Made in Debbie Bliss Baby Cashmerino Apple (002) and Citrus (018), and Ella Rae Cashmerino Sport Goldenrod (06) and Ivory (13) on a 4.5mm hook.
Mine took 2 balls of dark green, 1 ball each of mid green and yellow, and 3 balls of ivory. It measure 67 x 48cm and weighs 275g. I used the same layout as my first spin-your-granny blanket, so this was a rather quicker project with less frogging!
My default project has been baby blankets for as long as I can remember, and it seems fitting in these difficult times to make some for charity.
The pink blanket is made in James C Brett Stonewash shade SW5, and Drops merino extra fine colours 40 (powder pink) and 01 (off white). The blue blanket is made in James C Brett Stonewash shade SW10, King Cole Majestic dk shade 2650 (duck egg) and Drops merino extra fine colour 01 (off white). Each blanket used 1 ball each of the Stonewash wool and 2 balls of the other colours.
Just in case anyone hasn’t come across it yet, the Granny Rectangle pattern is by Crochet again, and there is a very good tutorial for it here. Mine start with 5 granny clusters and are 30 rows round. I start with the plain pink or blue, then the Stonewash, then the white, and 30 rows allows you to end in the white.
And finally – my chosen Charity for these blankets is pram depot, a charity that gives recycled baby clothes and equipment to vulnerable new mums and their babies.
It seems often to be the case that when I hit upon a yarn I really like it is discontinued. And as that is exactly what has happened with Debbie Bliss baby cashmerino, this blanket is probably the last of a line:
Made in Debbie Bliss Baby Cashmerino Teal (340203), Duck egg (340026) and Spearmint (340303) with Scheepjes Merino soft Raphael (602) on a 4.5mm hook.
This is another Bertie baby blanket. Mine started with a chain of 92, so is 91 stitches wide which is 9 pattern repeats, and 28 pattern repeats long. It measures 71 x 52cm and weighs 300g. It took 2 balls of each of the three blues, and three balls of cream.
You might remember my pink waste-not-want-not blanket here. Well I have now branched out into blues.
Now I look at it the colours are remarkable similar to my 4-ply bluebell blanket of some time ago, but this is a rather more practical make in dk.
Made in Sirdar snuggly 100% cotton DK in Rhino (759), Spearmint (767), Light grey (757), Ice blue (765) and Cream (761) on a 4mm hook.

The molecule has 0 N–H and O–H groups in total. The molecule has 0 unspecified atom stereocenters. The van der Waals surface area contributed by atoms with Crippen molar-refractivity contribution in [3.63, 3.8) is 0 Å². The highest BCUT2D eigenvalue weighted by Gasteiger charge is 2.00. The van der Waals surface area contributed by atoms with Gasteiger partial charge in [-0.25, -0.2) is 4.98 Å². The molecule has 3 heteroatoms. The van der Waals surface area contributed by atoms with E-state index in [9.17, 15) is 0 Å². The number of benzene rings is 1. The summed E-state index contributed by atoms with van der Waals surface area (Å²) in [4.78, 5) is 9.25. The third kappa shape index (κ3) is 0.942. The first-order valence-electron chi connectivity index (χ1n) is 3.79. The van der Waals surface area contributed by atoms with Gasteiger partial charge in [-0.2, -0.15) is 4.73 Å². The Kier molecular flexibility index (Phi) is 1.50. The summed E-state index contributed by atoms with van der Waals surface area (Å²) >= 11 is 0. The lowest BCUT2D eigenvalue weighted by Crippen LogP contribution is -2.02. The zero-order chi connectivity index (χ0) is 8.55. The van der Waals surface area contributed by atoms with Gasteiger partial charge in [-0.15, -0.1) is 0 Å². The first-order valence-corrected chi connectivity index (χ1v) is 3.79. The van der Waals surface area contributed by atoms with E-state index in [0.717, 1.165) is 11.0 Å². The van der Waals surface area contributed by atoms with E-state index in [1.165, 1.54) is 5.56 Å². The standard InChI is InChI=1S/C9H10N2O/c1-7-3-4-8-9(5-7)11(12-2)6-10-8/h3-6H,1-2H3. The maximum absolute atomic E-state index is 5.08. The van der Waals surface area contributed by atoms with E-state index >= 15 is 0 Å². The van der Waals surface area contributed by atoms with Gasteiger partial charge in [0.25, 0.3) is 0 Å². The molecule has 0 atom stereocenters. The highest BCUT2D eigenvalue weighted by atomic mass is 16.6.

My blanket is 51 ‘crosses’ wide and 49 pattern-repeat rows long. It measures 74 x 58 cm and weighs 375g. I used 2 balls of each colour plus 3 balls of the cream.
I bought some Sirdar snuggly 100% cotton a while ago, made some swatches to try a ripple blanket with it, then decided it just wouldn’t do and left it in my stash unused. I really hate waste, so I made myself go back and re-work it into a new swatch – with this result:
Made in Sirdar snuggly 100% cotton in cream, rhino, light grey, mauve and powder on a 4mm hook. The stitch is ‘crossed trebles’ and you can see a chart for it here.
Mine weighs 360g and took 3 balls of cream, 1 of rhino and 2 each of mauve, light grey and powder. It measures 73 x 58cm and is 51 ‘crosses’ wide, which I think means I started with a chain of 105. I’m quite keen to have a go at one in ‘boy’ colours now…
I had a commission recently to make a baby blanket that was ‘not in baby colours’ and what fun I had completing it;
Made in Drops cotton merino off white (01) and medium grey (18) and some precious discontinued Rowan wool cotton clear (941). I think they work really well together, and hopefully the new mum will agree too.
I started with a chain of 101 which gave me 7 repeats of 14 stitches plus 3 and used Attic 24’s neat ripple pattern. My blanket measures 69 x 59cm and weighs 300g. It took 2 balls each of off white and clear, and 3 balls of medium grey, as I used that for the border too.
Couldn’t resist the temptation to make another Bertie baby blanket in Drops cotton merino, and this time it’s one for the boys:
The colours are cream, ice blue, light grey and jeans blue and I used a 5mm hook, starting with a chain of 91 stiches to make a 9 motif wide blanket. The final blanket measures 77 x 60cm and took 4 balls of cream, and just over 1 ball of each of the blue colours, and weighs 350g.
And I managed to take a photo in some spring sunshine!
Teddy is back, and this time with a Granny rectangle blanket made in Sirdar no. 1 yarn:
I found it a little thicker than my normal baby yarn, and it definitely has less twist in than I would like, but the colours are pretty and the finished blanket is wonderfully soft.
Made in Sirdar no. 1 spearmint (205) and wishbone (202), and Rico baby classic dk ice blue (023) and turquoise (025) on a 4.5mm hook.
I had been saving this one until we had a fine day to take a photo, but I decided to just go for it!
Made in Rico baby classic powder, light grey and dusky pink with Drops cotton merino white, which gives the blanket just that bit more weight, and warmth.
It is a granny rectangle (of course!) starting with five clusters of three stitches, and I used a 4.5mm hook.